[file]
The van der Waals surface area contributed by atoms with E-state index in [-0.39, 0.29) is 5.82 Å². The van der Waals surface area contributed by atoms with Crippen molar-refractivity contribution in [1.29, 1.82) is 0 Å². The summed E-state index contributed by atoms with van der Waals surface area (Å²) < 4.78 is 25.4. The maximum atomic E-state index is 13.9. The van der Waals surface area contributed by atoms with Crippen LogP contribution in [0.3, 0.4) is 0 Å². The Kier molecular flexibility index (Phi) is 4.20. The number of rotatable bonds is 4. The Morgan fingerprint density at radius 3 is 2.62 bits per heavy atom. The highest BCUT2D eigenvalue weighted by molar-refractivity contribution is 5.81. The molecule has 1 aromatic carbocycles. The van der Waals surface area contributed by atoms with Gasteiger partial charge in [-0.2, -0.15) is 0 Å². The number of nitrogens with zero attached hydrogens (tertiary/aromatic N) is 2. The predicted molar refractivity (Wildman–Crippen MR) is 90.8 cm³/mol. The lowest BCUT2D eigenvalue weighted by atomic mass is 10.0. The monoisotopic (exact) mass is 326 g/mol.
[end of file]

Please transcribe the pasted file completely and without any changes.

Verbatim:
The van der Waals surface area contributed by atoms with E-state index in [-0.39, 0.29) is 5.82 Å². The van der Waals surface area contributed by atoms with Crippen molar-refractivity contribution in [1.29, 1.82) is 0 Å². The summed E-state index contributed by atoms with van der Waals surface area (Å²) < 4.78 is 25.4. The maximum atomic E-state index is 13.9. The van der Waals surface area contributed by atoms with Crippen LogP contribution in [0.3, 0.4) is 0 Å². The Kier molecular flexibility index (Phi) is 4.20. The number of rotatable bonds is 4. The Morgan fingerprint density at radius 3 is 2.62 bits per heavy atom. The highest BCUT2D eigenvalue weighted by molar-refractivity contribution is 5.81. The molecule has 1 aromatic carbocycles. The van der Waals surface area contributed by atoms with Gasteiger partial charge in [-0.2, -0.15) is 0 Å². The number of nitrogens with zero attached hydrogens (tertiary/aromatic N) is 2. The predicted molar refractivity (Wildman–Crippen MR) is 90.8 cm³/mol. The lowest BCUT2D eigenvalue weighted by atomic mass is 10.0. The monoisotopic (exact) mass is 326 g/mol.